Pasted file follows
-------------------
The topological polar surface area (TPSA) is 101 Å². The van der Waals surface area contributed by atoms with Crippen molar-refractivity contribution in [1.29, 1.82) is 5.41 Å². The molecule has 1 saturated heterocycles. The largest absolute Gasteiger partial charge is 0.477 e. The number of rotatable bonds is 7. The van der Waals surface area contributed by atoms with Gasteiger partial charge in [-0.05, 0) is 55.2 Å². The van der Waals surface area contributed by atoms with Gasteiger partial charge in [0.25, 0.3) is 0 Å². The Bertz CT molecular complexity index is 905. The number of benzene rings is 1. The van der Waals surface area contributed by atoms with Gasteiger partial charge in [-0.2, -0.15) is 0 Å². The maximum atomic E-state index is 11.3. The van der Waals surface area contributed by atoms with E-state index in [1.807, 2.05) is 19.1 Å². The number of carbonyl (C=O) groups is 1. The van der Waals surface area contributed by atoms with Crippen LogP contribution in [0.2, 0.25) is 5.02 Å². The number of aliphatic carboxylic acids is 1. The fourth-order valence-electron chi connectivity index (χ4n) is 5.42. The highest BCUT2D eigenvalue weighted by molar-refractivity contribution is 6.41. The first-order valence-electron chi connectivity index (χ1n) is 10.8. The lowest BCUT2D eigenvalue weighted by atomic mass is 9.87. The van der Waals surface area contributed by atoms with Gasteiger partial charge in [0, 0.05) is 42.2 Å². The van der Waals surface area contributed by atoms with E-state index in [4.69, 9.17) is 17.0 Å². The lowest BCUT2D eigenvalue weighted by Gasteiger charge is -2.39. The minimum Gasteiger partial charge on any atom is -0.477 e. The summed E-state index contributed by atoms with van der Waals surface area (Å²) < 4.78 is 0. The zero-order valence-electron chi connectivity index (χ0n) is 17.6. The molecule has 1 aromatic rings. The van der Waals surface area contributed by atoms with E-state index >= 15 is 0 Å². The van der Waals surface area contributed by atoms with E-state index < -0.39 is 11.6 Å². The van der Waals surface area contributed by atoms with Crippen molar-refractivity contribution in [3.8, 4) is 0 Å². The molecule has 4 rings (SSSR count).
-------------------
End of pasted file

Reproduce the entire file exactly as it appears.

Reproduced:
The topological polar surface area (TPSA) is 101 Å². The van der Waals surface area contributed by atoms with Crippen molar-refractivity contribution in [1.29, 1.82) is 5.41 Å². The molecule has 1 saturated heterocycles. The largest absolute Gasteiger partial charge is 0.477 e. The number of rotatable bonds is 7. The van der Waals surface area contributed by atoms with Gasteiger partial charge in [-0.05, 0) is 55.2 Å². The van der Waals surface area contributed by atoms with Gasteiger partial charge in [0.25, 0.3) is 0 Å². The Bertz CT molecular complexity index is 905. The number of benzene rings is 1. The van der Waals surface area contributed by atoms with Gasteiger partial charge in [-0.2, -0.15) is 0 Å². The maximum atomic E-state index is 11.3. The van der Waals surface area contributed by atoms with E-state index in [1.807, 2.05) is 19.1 Å². The number of carbonyl (C=O) groups is 1. The van der Waals surface area contributed by atoms with Crippen LogP contribution in [0.2, 0.25) is 5.02 Å². The number of aliphatic carboxylic acids is 1. The fourth-order valence-electron chi connectivity index (χ4n) is 5.42. The highest BCUT2D eigenvalue weighted by molar-refractivity contribution is 6.41. The first-order valence-electron chi connectivity index (χ1n) is 10.8. The lowest BCUT2D eigenvalue weighted by atomic mass is 9.87. The van der Waals surface area contributed by atoms with Gasteiger partial charge in [0, 0.05) is 42.2 Å². The van der Waals surface area contributed by atoms with E-state index in [4.69, 9.17) is 17.0 Å². The lowest BCUT2D eigenvalue weighted by Gasteiger charge is -2.39. The minimum Gasteiger partial charge on any atom is -0.477 e. The summed E-state index contributed by atoms with van der Waals surface area (Å²) < 4.78 is 0. The zero-order valence-electron chi connectivity index (χ0n) is 17.6. The molecule has 1 aromatic rings. The van der Waals surface area contributed by atoms with E-state index >= 15 is 0 Å². The van der Waals surface area contributed by atoms with E-state index < -0.39 is 11.6 Å². The van der Waals surface area contributed by atoms with Crippen molar-refractivity contribution in [3.8, 4) is 0 Å². The molecule has 4 rings (SSSR count).